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Charges against 301 Individuals for Approximately $900 Million in False Billing

Just recently, the Department of Health and Human Services Office of Inspector General (OIG) announced the largest health care fraud takedown in history. Specifically, in June 2016, the OIG along with state and federal law enforcement partners participated in a takedown involving approximately 300 defendants in 36 judicial districts being charged with participating in fraud schemes involving about $900 million in false billings to Medicare and Medicaid.

According to the report, the defendants announced today are charged with various health care fraud-related crimes, including conspiracy to commit health care fraud, violations of the anti-kickback statutes, money laundering and aggravated identity theft. The charges are based on fraud schemes involving various medical treatments and services, including home health care, psychotherapy, physical and occupational therapy, durable medical equipment (DME) and prescription drugs.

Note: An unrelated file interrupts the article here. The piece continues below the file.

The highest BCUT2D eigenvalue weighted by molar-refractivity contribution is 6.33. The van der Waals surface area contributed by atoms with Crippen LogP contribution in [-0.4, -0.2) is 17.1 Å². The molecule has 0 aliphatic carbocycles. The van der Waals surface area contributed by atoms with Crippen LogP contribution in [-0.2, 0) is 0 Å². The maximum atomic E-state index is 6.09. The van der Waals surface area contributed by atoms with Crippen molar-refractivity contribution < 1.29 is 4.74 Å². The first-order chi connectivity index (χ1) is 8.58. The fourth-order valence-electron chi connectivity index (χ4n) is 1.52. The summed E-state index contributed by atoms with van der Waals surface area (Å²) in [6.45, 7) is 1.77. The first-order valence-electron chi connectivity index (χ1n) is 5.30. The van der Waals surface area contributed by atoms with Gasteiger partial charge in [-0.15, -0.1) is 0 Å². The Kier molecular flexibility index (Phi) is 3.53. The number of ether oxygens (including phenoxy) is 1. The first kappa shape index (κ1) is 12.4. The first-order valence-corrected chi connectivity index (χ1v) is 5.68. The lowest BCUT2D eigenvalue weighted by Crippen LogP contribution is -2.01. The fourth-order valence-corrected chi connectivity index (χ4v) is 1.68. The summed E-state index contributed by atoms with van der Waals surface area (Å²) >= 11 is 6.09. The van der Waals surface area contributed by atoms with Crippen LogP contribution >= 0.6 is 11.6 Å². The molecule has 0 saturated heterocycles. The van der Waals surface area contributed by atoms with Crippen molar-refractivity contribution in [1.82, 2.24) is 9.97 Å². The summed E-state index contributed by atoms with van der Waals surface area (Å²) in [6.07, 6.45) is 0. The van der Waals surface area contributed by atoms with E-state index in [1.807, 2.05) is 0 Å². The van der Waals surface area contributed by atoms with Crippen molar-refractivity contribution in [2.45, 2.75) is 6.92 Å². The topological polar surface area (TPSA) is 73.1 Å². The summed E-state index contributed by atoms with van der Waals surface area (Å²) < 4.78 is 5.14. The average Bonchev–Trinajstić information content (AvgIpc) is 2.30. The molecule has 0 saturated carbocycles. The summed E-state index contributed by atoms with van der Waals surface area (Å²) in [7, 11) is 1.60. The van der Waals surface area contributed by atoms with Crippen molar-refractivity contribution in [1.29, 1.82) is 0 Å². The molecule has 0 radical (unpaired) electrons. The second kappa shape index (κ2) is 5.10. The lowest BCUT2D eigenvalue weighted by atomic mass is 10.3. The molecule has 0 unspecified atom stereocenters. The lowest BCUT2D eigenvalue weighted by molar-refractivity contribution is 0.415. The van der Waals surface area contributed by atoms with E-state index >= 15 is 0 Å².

“While it is impossible to accurately pinpoint the true cost of fraud in federal health care programs, fraud is a significant threat to the programs’ stability and endangers access to health care services for millions of Americans,” said Inspector General Daniel Levinson of the HHS Office of Inspector General (OIG).  “As members of the joint Strike Force, OIG will continue to play a vital role in tracking down these criminals and seeing that justice is done.”

The report also stated that for every $1.00 spent on health care related fraud and abuse investigations in the last three years, more than $6.10 was recovered.

Did you know?

The OIG has the authority to seek civil monetary penalties (CMPs), assessments, and exclusion against an individual or entity based on prohibited conduct â€" such as fraudulent billings to Medicare and Medicaid.

All entities contracted to perform work related to Medicare programs are required to have appropriate policies and procedures to address fraud, waste, and abuse. Initial training and education on Corporate Compliance and fraud, waste and abuse training should be completed during the orientation process for new employees. All employees should complete annual General Corporate Compliance refresher training thereafter.

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